Document Type



Available under a Creative Commons Attribution Non-Commercial Share Alike 4.0 International Licence



Publication Details

Nutrients 2020, 12(7), 2120;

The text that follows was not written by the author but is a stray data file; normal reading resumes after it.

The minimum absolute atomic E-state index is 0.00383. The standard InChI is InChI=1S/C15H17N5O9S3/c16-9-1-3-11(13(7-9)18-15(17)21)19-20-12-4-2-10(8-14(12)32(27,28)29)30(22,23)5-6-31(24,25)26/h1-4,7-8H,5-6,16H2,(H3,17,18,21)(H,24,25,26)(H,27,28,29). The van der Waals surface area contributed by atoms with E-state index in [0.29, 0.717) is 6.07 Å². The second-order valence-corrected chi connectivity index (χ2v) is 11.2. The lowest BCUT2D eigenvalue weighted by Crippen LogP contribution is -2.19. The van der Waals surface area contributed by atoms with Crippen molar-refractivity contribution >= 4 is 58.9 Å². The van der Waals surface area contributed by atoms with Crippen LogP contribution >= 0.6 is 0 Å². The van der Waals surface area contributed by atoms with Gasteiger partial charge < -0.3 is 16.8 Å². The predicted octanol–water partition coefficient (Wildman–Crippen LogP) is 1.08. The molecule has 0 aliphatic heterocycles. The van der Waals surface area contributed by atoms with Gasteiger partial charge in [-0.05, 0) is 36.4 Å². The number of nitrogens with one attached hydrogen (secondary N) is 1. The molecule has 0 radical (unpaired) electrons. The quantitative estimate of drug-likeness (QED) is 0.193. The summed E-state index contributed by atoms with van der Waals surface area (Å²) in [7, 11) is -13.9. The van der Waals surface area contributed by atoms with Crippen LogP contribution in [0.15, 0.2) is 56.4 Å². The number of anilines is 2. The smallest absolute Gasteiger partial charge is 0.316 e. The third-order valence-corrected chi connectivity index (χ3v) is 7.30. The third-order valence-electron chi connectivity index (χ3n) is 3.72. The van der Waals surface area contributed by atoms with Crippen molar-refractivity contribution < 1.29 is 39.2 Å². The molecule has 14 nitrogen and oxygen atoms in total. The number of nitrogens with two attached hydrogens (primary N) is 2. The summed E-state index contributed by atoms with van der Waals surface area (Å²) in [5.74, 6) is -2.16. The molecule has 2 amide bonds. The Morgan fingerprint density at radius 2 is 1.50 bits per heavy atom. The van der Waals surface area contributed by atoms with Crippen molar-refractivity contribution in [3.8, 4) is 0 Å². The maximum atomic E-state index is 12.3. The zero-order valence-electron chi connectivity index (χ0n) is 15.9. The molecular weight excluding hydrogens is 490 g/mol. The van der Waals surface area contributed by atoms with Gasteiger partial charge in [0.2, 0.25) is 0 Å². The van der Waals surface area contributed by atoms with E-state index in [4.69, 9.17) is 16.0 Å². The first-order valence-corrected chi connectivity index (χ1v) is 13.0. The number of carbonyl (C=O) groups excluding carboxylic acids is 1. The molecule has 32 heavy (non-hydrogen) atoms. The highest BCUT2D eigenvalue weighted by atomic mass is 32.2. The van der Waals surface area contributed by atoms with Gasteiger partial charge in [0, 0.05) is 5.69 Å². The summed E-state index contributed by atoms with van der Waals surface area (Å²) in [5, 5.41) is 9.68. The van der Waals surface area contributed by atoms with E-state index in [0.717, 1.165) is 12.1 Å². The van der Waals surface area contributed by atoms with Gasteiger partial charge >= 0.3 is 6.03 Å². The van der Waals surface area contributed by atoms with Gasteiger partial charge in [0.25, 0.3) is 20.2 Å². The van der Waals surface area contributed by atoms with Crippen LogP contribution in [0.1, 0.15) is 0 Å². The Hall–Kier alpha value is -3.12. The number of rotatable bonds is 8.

Food insecurity and other nutritional risks in infancy pose a lifelong risk to wellbeing; however, their effect on diet quality in Native Hawaiian, Pacific Islander, and Filipino (NHPIF) infants in Hawai‘i is unknown. In this cross-sectional analysis, the association between various indicators of food security and NHPIF infant diet quality were investigated in 70 NHPIF infants aged 3–12 months residing on O‘ahu, Hawai‘i. The dietary assessments of the infants were collected using a mobile food recordTM. Foods consumed across four days were categorized into seven food groups. Indicators for food security were examined through an adapted infant food security index and other indicators. Data were analyzed using chi-square tests, independent sample t-tests, multinomial logistic regression, and linear regression models. In models adjusting for age and sex, infants defined as food insecure by the adapted index were found to consume foods from more food groups and consume flesh foods on a greater proportion of days. Of the indicators examined, the adapted index was shown to be the best indicator for food group consumption. Further work is needed on a more representative sample of NHPIF infants to determine the impact that food security has on nutritional status and other indicators of health.